A Growing Crisis: The Impact of Sanctions and Regime Policies on Iranians’ Economic and Social Rights
The Khatami Period (1997-2005)
Neither the US nor any other country imposed additional sanctions on Iran during the presidency of Mohammad Khatami. In fact, responding to Khatami’s call for dialogue in 1998, along with his attempts at promoting the rule of law, greater pluralism, accountability at home, and moderation of Iran’s policies abroad, the Clinton administration provided Iran with limited sanctions relief. In 1999, the US ban on the export of American medical products (contingent upon OFAC licensing), agricultural commodities, and certain civilian aircraft parts to Iran was lifted, and in 2000 the import of Iranian carpets, pistachios, and caviar into the US was legalized. Although Iran did not immediately reciprocate, limited interactions between the two countries continued. These interactions reached their apogee in the aftermath of the terrorist attacks on the US on September 11, 2001, during the nascent presidency of George W. Bush, when the two countries cooperated in bringing about the ouster of the Taliban in Afghanistan.
Even after President Bush’s 2002 “axis of evil” speech and the discovery later that year that Iran had not divulged the existence of its nuclear program to the IAEA for 18 years, no additional sanctions were imposed on the Islamic Republic. The Khatami administration managed to deftly handle the nuclear revelation by negotiating with European powers, and agreeing to temporarily suspend Iran’s uranium enrichment efforts as a confidence-building gesture.
Khatami’s moderate domestic and international stance, along with America’s decision to refrain from imposing ILSA, even enabled Iran to boost its oil and gas production. The added production expanded Iran’s access to hard currency and raised the revenues with which to finance its expenditures. Between 1997 and 2005, non-American oil majors, such as Total, Shell, Petronas, and Gazprom, invested hundreds of millions of dollars in Iran’s hydrocarbons industry.
Nevertheless, during Khatami’s presidency the US succeeded in denying Iran a once-in-a-lifetime opportunity by effectively preventing the landlocked Caspian Basin countries from transporting their oil and gas resources to world markets through pipelines transiting Iranian territory—even though Iran provided the most geographically logical and economically efficient means of doing so. The US also barred these countries from engaging in oil swaps with Tehran, thereby denying transit fees and construction benefits to Iran. Writing in 2004, Hossein Askari concluded, “Iran’s discounted total economic losses from delayed Caspian oil exploitation could be in the range of $7-24 billion (assuming a $20 average price for a barrel of oil and depending on Iran’s share of Caspian oil resources) and in the range of one billion dollars annually for all other sanctions related losses (largely reduced foreign direct investment, transit fees, and oil swaps).”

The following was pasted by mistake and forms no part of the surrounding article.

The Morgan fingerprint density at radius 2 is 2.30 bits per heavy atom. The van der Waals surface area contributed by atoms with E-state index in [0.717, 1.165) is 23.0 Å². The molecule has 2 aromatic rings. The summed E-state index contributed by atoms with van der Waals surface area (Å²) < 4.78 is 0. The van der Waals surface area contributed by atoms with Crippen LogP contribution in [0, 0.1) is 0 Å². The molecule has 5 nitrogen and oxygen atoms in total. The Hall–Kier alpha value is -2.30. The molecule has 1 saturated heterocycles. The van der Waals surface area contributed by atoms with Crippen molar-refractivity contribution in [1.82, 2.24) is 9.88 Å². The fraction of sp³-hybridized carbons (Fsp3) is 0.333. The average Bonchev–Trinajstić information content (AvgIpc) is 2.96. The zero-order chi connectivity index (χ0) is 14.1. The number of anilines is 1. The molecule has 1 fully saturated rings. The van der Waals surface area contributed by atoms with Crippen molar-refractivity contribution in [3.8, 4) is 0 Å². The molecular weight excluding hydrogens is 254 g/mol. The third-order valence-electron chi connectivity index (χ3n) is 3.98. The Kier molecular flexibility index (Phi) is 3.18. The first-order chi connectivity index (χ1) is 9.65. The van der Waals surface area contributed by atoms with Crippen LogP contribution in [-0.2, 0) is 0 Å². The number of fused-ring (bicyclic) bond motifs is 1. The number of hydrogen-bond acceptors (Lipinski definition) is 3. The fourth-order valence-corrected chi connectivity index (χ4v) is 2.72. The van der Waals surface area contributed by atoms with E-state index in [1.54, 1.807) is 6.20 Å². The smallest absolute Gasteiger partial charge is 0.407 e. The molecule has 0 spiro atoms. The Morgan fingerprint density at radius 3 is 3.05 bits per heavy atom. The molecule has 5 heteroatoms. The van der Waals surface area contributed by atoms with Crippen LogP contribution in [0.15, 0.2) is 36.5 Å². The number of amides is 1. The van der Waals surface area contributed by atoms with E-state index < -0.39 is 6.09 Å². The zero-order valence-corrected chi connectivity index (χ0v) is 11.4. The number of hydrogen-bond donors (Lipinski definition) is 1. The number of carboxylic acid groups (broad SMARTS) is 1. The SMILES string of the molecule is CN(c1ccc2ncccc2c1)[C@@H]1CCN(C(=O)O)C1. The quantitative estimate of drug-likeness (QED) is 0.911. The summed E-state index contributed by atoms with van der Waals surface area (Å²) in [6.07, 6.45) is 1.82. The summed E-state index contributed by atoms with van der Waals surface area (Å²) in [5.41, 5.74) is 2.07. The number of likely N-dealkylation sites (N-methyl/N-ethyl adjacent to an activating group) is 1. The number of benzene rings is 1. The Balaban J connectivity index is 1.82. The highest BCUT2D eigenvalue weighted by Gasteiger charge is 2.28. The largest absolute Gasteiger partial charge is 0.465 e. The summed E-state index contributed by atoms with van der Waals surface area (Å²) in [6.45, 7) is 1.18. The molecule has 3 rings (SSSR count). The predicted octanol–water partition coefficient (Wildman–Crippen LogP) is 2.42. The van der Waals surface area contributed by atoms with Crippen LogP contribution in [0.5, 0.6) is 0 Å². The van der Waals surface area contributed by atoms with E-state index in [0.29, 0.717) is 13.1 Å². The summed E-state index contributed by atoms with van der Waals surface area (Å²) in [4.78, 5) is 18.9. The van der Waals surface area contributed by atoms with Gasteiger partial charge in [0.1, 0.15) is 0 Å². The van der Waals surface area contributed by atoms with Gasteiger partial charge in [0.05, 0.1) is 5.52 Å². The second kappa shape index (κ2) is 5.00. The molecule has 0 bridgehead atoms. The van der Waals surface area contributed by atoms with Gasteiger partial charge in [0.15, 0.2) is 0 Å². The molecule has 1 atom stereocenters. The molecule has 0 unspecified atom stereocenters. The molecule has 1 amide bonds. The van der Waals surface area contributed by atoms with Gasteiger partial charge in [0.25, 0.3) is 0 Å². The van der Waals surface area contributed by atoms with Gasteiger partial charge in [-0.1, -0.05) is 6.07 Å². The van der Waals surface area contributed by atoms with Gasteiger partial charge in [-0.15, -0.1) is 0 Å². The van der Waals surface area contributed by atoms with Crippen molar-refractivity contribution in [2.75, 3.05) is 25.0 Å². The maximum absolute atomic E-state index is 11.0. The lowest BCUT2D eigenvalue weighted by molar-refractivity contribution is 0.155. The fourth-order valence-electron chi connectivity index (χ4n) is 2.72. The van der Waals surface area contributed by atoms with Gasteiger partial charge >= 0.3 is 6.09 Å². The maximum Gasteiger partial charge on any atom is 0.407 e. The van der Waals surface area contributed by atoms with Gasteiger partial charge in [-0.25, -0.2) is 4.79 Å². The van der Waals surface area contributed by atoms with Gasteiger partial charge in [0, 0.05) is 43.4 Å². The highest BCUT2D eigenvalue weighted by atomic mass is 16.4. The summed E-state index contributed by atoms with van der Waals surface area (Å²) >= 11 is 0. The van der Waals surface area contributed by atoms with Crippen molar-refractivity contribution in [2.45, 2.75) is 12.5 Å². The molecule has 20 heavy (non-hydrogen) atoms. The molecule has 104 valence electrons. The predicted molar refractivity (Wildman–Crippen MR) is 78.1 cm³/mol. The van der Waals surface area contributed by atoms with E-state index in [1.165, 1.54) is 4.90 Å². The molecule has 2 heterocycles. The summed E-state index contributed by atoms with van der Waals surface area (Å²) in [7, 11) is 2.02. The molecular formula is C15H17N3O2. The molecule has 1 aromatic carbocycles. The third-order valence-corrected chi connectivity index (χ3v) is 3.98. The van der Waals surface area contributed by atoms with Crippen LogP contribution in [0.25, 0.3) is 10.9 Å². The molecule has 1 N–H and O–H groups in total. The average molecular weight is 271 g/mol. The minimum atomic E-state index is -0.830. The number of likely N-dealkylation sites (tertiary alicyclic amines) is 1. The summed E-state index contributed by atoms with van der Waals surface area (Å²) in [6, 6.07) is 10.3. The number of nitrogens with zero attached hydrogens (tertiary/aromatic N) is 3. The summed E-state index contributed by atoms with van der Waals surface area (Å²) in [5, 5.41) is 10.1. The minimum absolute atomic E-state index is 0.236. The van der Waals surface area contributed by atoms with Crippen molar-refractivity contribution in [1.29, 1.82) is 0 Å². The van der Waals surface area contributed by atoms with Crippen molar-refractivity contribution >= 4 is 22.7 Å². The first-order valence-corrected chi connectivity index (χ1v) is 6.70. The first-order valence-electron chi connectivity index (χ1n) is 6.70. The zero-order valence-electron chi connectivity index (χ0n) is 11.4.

Nonetheless, Khatami’s better macro-economic management, along with greater moderation at home and abroad, helped to marginally improve the standard of living and cultural rights of the Iranian people through sustained economic growth, job creation, and reductions of restrictions on freedoms of expression and association. Significantly, it also helped to mildly remedy the structural defects of the Iranian economy. In his second term, Khatami managed to achieve a unified exchange rate, implemented a relatively liberal FDI law, expedited the speed of privatization, strengthened the manufacturing base, marginally improved the quality of bureaucratic administration, reduced foreign debt to low and manageable levels, and created an oil stabilization fund (OSF) to insulate the country from fluctuations in the price of oil and fund loans to the private sector as a means of diversifying the economy and promoting entrepreneurship. He even managed to partially reverse the brain drain, as skilled Iranian expatriates gradually began to return. Some even repatriated a portion of their assets, although their preferred mode of investment was speculation in real estate, rather than committing funds to the more complicated and cumbersome manufacturing sector.
These policies produced an average economic growth rate of 5.8 percent between 2000 and 2003. In spite of the contraction of the oil sector between 2002 and 2003, the nation’s rate of economic growth reached 6.8 and 6.5 percent for 2003-2004. Due to the population explosion, however, the unemployment rate, particularly among the young, continued to remain high, hovering around 16 percent between 2000 and 2002, but declining to 15.7 because of the rates of growth. This progress, however, was limited and reversible, as overall the economy remained oil-dependent, state-dominated, largely closed, and uncompetitive, with low value added and relatively insignificant non-hydrocarbon exports and low levels of FDI flowing to the non-oil sectors of the economy. The nuclear issue, moreover, remained unresolved.
 See Nikolay A. Kazhanov, “US Economic Sanctions Against Iran Undermined By External Factors,” Middle East Policy, Volume 18, No. 3, Fall 2011.
 Richard Sabatini, “Economic Sanctions: Pressuring Iran’s Nuclear Program,” 2010.
 Hossein Askari, “Iran’s Economic Policy Dilemma,” 2004, p. 660.
 Ibid, p. 664.
 International Campaign For Human Rights in Iran interview with a businessman, who invested in Iran during the Khatami period but withdrew in the nascent phase of the Ahmadinejad administration. The individual does not wish to divulge his identity.
 Hossein Askari, “Iran’s Economic Policy Dilemma,” 2004, p. 655.
 Ibid, p. 657.